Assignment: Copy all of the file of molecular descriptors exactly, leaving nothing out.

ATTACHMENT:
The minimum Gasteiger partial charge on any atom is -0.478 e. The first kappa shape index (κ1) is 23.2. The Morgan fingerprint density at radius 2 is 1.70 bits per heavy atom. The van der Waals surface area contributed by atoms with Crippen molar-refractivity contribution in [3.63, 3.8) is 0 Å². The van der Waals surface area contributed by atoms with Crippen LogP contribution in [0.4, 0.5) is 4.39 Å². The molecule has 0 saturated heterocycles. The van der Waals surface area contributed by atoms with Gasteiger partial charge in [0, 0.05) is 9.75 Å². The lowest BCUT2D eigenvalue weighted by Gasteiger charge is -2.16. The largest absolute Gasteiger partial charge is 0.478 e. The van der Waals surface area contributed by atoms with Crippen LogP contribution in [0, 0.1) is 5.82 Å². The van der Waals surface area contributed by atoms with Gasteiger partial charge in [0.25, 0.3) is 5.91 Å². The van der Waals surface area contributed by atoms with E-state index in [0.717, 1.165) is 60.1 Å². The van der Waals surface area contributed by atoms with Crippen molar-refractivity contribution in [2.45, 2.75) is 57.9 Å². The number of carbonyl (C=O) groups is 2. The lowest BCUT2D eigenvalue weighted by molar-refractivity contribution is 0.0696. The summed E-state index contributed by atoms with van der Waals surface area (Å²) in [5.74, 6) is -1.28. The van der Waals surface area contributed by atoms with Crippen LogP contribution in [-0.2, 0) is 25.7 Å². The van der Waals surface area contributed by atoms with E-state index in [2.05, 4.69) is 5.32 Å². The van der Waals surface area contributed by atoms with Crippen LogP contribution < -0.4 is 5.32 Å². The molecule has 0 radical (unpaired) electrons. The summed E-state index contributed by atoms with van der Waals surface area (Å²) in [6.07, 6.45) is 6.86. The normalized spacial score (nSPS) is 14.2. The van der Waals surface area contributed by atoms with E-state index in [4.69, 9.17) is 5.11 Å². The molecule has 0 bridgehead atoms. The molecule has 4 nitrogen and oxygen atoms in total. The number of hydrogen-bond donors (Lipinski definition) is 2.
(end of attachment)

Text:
The minimum Gasteiger partial charge on any atom is -0.478 e. The first kappa shape index (κ1) is 23.2. The Morgan fingerprint density at radius 2 is 1.70 bits per heavy atom. The van der Waals surface area contributed by atoms with Crippen molar-refractivity contribution in [3.63, 3.8) is 0 Å². The van der Waals surface area contributed by atoms with Crippen LogP contribution in [0.4, 0.5) is 4.39 Å². The molecule has 0 saturated heterocycles. The van der Waals surface area contributed by atoms with Gasteiger partial charge in [0, 0.05) is 9.75 Å². The lowest BCUT2D eigenvalue weighted by Gasteiger charge is -2.16. The largest absolute Gasteiger partial charge is 0.478 e. The van der Waals surface area contributed by atoms with Crippen LogP contribution in [0, 0.1) is 5.82 Å². The van der Waals surface area contributed by atoms with Gasteiger partial charge in [0.25, 0.3) is 5.91 Å². The van der Waals surface area contributed by atoms with E-state index in [0.717, 1.165) is 60.1 Å². The van der Waals surface area contributed by atoms with Crippen molar-refractivity contribution in [2.45, 2.75) is 57.9 Å². The number of carbonyl (C=O) groups is 2. The lowest BCUT2D eigenvalue weighted by molar-refractivity contribution is 0.0696. The summed E-state index contributed by atoms with van der Waals surface area (Å²) in [5.74, 6) is -1.28. The van der Waals surface area contributed by atoms with Crippen LogP contribution in [-0.2, 0) is 25.7 Å². The van der Waals surface area contributed by atoms with E-state index in [2.05, 4.69) is 5.32 Å². The van der Waals surface area contributed by atoms with Crippen LogP contribution < -0.4 is 5.32 Å². The molecule has 0 radical (unpaired) electrons. The summed E-state index contributed by atoms with van der Waals surface area (Å²) in [6.07, 6.45) is 6.86. The normalized spacial score (nSPS) is 14.2. The van der Waals surface area contributed by atoms with E-state index in [4.69, 9.17) is 5.11 Å². The molecule has 0 bridgehead atoms. The molecule has 4 nitrogen and oxygen atoms in total. The number of hydrogen-bond donors (Lipinski definition) is 2.